Personal reflections on an earlier study of linear induction motors for transportation, along with speculations about the objectives of the Hyperloop program
Linear Induction Motors (LIMs), which are the basis for propulsion of Elon Musk’s proposed near-supersonic LA-To San Francisco commuter train, are interesting things. I don’t have an opinion about the future of the proposal, but I have some recollections about LIMs and trains. In the late 1960s, I was working for an aerospace contractor that had a government contract to study the practicality of LIM-driven trains. Some of my friends worked on the program and even managed to mangle some boxcars in a slow-motion derailment one day, so I got some education in the technology over several weeks of lunchroom conversations.
Naturally, Wikipedia has a good write-up about LIMs. In concept you take a rotating ac-induction motor, like the ones that have been used in ceiling fans for a hundred years or more, saw a slot in it and flatten it out. (Yes, Tesla invented it. There’s a connection with Musk there.)
What you had in the ceiling fan was a cup-shaped metal object on a pivot. The cup fit into a slot in the stator, which was wound with coils driven by ac. The fan blades were attached to the cup.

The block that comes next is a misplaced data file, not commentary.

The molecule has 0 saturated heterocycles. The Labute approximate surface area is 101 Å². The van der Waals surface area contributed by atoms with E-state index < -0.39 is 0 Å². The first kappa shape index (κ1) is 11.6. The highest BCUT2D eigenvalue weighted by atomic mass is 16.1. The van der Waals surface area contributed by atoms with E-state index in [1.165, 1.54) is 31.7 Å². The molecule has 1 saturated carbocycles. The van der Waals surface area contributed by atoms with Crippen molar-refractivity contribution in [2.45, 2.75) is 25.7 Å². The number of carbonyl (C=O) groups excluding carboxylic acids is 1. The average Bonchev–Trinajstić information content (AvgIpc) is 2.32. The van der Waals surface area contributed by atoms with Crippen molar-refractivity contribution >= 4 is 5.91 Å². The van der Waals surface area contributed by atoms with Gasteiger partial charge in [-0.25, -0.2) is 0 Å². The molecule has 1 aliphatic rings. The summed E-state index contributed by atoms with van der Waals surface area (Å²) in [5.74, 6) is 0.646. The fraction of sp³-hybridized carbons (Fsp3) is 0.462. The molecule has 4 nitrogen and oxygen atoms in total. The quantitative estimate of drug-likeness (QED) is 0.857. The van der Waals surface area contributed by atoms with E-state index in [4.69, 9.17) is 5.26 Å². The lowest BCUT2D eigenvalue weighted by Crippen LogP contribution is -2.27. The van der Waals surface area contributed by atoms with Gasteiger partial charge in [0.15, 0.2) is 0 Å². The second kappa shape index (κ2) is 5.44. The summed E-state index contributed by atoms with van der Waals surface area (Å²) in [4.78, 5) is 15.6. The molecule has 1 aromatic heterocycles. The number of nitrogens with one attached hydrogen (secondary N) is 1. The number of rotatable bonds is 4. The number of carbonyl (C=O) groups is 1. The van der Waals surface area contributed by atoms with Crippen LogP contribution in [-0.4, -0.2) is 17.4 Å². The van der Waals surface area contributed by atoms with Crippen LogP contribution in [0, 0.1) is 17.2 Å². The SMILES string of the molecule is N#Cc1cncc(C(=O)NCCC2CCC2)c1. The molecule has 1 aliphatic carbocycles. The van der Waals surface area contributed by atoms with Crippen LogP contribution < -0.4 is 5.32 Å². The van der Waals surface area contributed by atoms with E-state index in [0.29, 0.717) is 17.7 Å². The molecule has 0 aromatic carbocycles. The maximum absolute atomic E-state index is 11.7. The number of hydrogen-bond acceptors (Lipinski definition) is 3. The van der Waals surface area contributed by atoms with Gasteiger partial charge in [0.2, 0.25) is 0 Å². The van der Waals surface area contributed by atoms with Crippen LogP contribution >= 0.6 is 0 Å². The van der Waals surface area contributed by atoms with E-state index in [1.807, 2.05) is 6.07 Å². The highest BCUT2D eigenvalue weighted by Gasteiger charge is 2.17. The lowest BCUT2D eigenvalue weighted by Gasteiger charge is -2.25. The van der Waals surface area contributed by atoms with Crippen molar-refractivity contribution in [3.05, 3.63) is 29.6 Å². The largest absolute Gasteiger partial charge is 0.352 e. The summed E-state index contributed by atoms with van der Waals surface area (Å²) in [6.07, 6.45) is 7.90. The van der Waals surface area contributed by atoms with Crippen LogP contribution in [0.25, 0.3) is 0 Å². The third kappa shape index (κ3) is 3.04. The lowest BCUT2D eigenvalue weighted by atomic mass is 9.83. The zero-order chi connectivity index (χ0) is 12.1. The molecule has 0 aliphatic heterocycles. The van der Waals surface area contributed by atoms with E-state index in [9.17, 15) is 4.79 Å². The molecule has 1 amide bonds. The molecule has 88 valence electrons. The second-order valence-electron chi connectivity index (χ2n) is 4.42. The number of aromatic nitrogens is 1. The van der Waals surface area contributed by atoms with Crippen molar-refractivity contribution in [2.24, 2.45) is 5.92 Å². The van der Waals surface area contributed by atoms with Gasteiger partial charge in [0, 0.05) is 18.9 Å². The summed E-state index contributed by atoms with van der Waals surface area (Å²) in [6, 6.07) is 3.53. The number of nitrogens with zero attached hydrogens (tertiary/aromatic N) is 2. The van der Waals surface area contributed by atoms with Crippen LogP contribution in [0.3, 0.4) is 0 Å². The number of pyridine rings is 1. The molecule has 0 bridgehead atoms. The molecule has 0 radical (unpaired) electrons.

What you get when you flatten the thing out is this: The cup turns into a long flat vertical rail and the active part of the motor straddles that. When you excite the windings with ac, you get linear forces between the windings and the rail. The idea in 1968 was to hang the powered part of the motor (It would be the stator in a conventional motor) from the railcar, have it straddle the rail, which would have been the “rotor.” And run the thing from electrified rails or a pantograph.
The research for this project got to the point where there was actually a full-scale test track with real boxcars and stuff. Power EEs will guess that there was a real problem with maintaining an air gap, especially when the track wasn’t straight or perfectly level. But my friends got data, and that was the purpose of the program.
In a Different Century
The Hyperloop has some striking differences. The c20 version envisioned adapting LIMs to the existing railroad infrastructure, with load-hauling capabilities similar to those of a conventional GE diesel-electric locomotive. In contrast, the c21 Hyperloop is essentially a railgun with the load capacity of (maybe) a private car, with compressed air suspension.
Yet the propulsion method in a railgun is still a LIM. Since one of the major challenges in any electric motor is minimizing the air gap, getting the car around curves is challenging. (I can’t help but think of the famous Tehachapi Loop.)
Also, I can’t help making a connection between railgun technology and Mr. Musk’s other enterprise: SpaceX. Maybe when the Hyperloop isn’t carrying passengers between LA and San Francisco, it can be launching payloads to Lagrangian points.
So be sure to check your gate number before boarding.